Considerations include a defined management system with prescribed processes for review of policy, procedures, practices, governing legislation, revenue, and tax changes. I recommend subscribing to professional organizations and bodies (e.g., APA, CPA, etc., as well as accounting and tax authorities) within the countries for which payroll accountability applies (taking into account where employees work, reside, etc.) for regular updates and communications regarding emerging and legislated changes.

When you attended college, did you have an idea what you wanted to do with your career?
While in college, I came to realize I wanted to pursue a job in the corporate finance field in a highly technical environment.

I completed my degree, majoring in accounting with a computer science minor, and participated in a variety of internships spanning corporate finance, accounting, and HR business systems. Those experiences enabled me to secure my first full-time position as a corporate accounting and financial systems analyst.

How did you become involved in global payroll?
Payroll was a function I became intimately familiar with in my first role as a corporate accounting and financial systems analyst. My job focused on refining the processes and system environment requirements for payroll. It provided me an opportunity to design new blueprints for hire-to-retire and other payroll-related activities and play key roles in multifaceted HRIS and payroll implementations involving multiple providers, such as SAP and PeopleSoft.

What has been your level of involvement with The Canadian Payroll Association (CPA)?
I have been engaged with the CPA for the past 10-plus years, supporting memberships for my business services teams that process payroll for both our clients and our own organization. I like to stay informed of all CPA news and take advantage of the resources it offers its members.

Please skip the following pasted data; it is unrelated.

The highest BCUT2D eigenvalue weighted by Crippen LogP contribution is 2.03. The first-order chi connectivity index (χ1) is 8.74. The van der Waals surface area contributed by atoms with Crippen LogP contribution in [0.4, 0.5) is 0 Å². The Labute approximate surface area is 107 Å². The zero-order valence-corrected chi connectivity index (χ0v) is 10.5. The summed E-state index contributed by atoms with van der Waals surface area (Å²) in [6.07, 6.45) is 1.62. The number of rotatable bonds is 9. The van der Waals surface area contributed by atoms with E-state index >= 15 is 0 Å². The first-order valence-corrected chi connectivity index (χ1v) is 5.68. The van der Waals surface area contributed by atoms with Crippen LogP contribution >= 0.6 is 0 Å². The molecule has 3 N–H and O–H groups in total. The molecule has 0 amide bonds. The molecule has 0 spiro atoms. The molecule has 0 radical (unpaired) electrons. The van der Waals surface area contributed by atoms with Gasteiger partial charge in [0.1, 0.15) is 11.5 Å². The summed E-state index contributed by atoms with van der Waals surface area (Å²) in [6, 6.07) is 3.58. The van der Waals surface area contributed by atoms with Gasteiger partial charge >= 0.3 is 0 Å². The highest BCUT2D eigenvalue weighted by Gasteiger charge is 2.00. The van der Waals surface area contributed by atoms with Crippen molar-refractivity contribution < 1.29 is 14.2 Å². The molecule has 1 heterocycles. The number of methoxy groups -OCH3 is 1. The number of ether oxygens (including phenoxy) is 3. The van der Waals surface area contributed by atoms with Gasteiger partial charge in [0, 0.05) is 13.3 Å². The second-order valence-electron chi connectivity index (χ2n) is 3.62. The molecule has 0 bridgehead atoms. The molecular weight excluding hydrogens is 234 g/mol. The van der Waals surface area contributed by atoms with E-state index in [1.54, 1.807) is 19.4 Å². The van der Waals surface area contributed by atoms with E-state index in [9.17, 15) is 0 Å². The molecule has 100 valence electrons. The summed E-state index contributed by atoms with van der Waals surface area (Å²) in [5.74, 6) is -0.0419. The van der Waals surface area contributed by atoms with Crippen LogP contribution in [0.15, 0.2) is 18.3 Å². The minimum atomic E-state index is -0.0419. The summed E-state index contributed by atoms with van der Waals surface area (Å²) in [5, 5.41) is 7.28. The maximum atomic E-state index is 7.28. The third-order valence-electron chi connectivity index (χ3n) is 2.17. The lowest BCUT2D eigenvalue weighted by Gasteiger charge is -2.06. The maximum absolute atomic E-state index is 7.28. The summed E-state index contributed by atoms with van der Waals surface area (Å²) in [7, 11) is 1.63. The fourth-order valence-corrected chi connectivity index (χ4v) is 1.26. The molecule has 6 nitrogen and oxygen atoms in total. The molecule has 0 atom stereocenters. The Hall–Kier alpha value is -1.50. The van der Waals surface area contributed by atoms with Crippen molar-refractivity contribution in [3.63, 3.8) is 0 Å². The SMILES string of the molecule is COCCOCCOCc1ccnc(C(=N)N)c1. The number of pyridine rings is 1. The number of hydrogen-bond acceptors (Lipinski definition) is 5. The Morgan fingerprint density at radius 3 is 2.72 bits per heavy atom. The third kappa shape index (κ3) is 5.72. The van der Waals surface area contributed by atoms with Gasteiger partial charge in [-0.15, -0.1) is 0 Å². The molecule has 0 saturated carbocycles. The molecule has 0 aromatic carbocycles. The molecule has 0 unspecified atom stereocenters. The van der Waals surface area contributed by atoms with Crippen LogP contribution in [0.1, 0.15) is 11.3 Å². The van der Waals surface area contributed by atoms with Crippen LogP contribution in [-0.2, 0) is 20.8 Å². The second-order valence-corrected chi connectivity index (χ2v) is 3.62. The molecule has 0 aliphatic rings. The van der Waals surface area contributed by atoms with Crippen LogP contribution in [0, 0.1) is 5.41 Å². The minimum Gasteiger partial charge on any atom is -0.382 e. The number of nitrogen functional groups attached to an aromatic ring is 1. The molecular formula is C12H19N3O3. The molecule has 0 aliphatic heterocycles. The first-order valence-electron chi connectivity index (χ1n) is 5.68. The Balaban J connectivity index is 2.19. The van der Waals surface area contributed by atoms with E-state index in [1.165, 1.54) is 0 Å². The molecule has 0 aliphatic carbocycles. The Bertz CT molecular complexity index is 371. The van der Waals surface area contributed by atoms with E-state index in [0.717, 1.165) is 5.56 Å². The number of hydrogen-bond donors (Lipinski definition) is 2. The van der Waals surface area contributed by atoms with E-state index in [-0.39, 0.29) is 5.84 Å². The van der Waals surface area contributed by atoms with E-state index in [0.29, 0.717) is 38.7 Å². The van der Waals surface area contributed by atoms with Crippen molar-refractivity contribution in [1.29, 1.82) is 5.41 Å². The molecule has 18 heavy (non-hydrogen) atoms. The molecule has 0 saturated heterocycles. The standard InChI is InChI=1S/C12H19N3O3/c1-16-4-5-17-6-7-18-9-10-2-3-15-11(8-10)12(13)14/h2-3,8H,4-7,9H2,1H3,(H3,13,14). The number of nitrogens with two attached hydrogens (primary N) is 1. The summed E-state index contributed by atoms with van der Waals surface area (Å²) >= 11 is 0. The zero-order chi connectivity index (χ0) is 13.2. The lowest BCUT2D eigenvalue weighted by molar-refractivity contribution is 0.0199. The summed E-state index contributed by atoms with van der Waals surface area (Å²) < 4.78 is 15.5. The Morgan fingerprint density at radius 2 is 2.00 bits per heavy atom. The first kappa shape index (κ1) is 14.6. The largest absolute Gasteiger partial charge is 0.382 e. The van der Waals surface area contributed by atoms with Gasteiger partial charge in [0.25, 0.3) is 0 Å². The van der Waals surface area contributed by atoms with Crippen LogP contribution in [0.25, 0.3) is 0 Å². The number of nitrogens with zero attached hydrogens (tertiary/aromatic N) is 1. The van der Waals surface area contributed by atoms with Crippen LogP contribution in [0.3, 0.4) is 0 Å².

Did you have a mentor in your career development? As a mentor yourself, are there particular areas that you find most important to share?
The project manager for my first payroll system development project is someone I’d consider my first mentor. She emulated a number of traits I saw in my parents, including ambition, drive, and a strong work ethic. I was also fortunate to have another mentor in a senior management role who was able to show me how to achieve a feasible work-life balance. I have since played the role of mentor to a number of individuals aspiring to grow into senior management and leadership positions. Some of the key characteristics of any mentor are an ability to listen and provide guidance and insight while enabling individuals to formulate their own positions based on objective data.

What are some of the lessons you’ve learned from your first role in management?
The importance of leading by example. This is supplemented by planning, prioritizing, learning to delegate, and, most importantly, listening in order to provide guidance while enabling individual contributions.

What was your most important developmental experience?
Taking on a project leadership role in selecting an IT/ERP strategy for a large company and driving the end-state business processes (finance, HR-PAY, and supply chain) built on leading best practices.

What have you learned about world cultures, similarities, and differences that impact your work in global payroll?
What makes global payroll unique and complex are the underlying labor laws and tax rules within and across countries, particularly as enterprises share more operational resources across geographies.Drawing from my experience supporting global payroll operations in multiple markets around the world, I’ve come to find there are some key similarities. They include the need to secure employee data in a secure and confidential manner; the need to capture employee time, including exceptions, to accurately process payroll, and the ability to capture the underlying accounting data; the need to accurately calculate statutory obligations (various taxes, benefits, union dues, garnishments, etc.) and process these remittances in a timely manner; the need to accurately report on payroll and related obligations from a financial, management, and statutory perspective; and the importance of not paying penalties for violating any of the above.

What are the most important qualities of a leader?
I believe there are six fundamental qualities found in every successful leader: 1) effective listening and communication; 2) effective decision-making; 3) leading by example; 4) willingness to take on risk; 5) being flexible; and 6) passion, drive, and determination.